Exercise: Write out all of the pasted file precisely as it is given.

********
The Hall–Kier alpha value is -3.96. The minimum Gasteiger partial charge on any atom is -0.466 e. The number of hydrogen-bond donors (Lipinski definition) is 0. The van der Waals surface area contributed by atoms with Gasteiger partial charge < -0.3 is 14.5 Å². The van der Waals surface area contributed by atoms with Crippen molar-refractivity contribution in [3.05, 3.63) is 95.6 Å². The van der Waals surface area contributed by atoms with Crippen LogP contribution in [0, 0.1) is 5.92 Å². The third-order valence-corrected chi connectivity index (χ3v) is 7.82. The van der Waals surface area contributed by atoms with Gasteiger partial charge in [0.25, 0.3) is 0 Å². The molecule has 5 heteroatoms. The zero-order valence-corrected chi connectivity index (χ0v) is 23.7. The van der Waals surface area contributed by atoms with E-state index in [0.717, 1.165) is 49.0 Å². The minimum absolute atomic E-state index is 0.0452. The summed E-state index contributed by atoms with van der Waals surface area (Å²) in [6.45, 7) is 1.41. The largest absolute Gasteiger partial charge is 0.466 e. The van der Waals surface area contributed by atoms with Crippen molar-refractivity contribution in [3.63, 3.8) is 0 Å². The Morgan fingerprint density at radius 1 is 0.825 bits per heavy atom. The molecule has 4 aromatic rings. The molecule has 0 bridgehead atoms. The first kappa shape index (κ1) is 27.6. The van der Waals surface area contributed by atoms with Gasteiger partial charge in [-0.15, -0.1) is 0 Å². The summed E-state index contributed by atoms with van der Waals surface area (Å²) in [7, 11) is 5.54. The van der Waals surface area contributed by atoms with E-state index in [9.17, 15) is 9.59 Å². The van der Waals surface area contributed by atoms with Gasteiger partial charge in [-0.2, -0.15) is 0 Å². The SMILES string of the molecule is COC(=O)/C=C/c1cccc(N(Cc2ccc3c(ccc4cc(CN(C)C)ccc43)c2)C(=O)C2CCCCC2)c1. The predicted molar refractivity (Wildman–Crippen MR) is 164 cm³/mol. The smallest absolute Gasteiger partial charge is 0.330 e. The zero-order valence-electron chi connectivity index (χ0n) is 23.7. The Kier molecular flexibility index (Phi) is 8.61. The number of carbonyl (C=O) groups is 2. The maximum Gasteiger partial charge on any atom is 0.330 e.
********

The Hall–Kier alpha value is -3.96. The minimum Gasteiger partial charge on any atom is -0.466 e. The number of hydrogen-bond donors (Lipinski definition) is 0. The van der Waals surface area contributed by atoms with Gasteiger partial charge < -0.3 is 14.5 Å². The van der Waals surface area contributed by atoms with Crippen molar-refractivity contribution in [3.05, 3.63) is 95.6 Å². The van der Waals surface area contributed by atoms with Crippen LogP contribution in [0, 0.1) is 5.92 Å². The third-order valence-corrected chi connectivity index (χ3v) is 7.82. The van der Waals surface area contributed by atoms with Gasteiger partial charge in [0.25, 0.3) is 0 Å². The molecule has 5 heteroatoms. The zero-order valence-corrected chi connectivity index (χ0v) is 23.7. The van der Waals surface area contributed by atoms with E-state index in [0.717, 1.165) is 49.0 Å². The minimum absolute atomic E-state index is 0.0452. The summed E-state index contributed by atoms with van der Waals surface area (Å²) in [6.45, 7) is 1.41. The largest absolute Gasteiger partial charge is 0.466 e. The van der Waals surface area contributed by atoms with Crippen molar-refractivity contribution in [3.63, 3.8) is 0 Å². The Morgan fingerprint density at radius 1 is 0.825 bits per heavy atom. The molecule has 4 aromatic rings. The molecule has 0 bridgehead atoms. The first kappa shape index (κ1) is 27.6. The van der Waals surface area contributed by atoms with Gasteiger partial charge in [-0.15, -0.1) is 0 Å². The summed E-state index contributed by atoms with van der Waals surface area (Å²) in [7, 11) is 5.54. The van der Waals surface area contributed by atoms with E-state index in [9.17, 15) is 9.59 Å². The van der Waals surface area contributed by atoms with Gasteiger partial charge in [-0.2, -0.15) is 0 Å². The SMILES string of the molecule is COC(=O)/C=C/c1cccc(N(Cc2ccc3c(ccc4cc(CN(C)C)ccc43)c2)C(=O)C2CCCCC2)c1. The predicted molar refractivity (Wildman–Crippen MR) is 164 cm³/mol. The smallest absolute Gasteiger partial charge is 0.330 e. The zero-order valence-electron chi connectivity index (χ0n) is 23.7. The Kier molecular flexibility index (Phi) is 8.61. The number of carbonyl (C=O) groups is 2. The maximum Gasteiger partial charge on any atom is 0.330 e.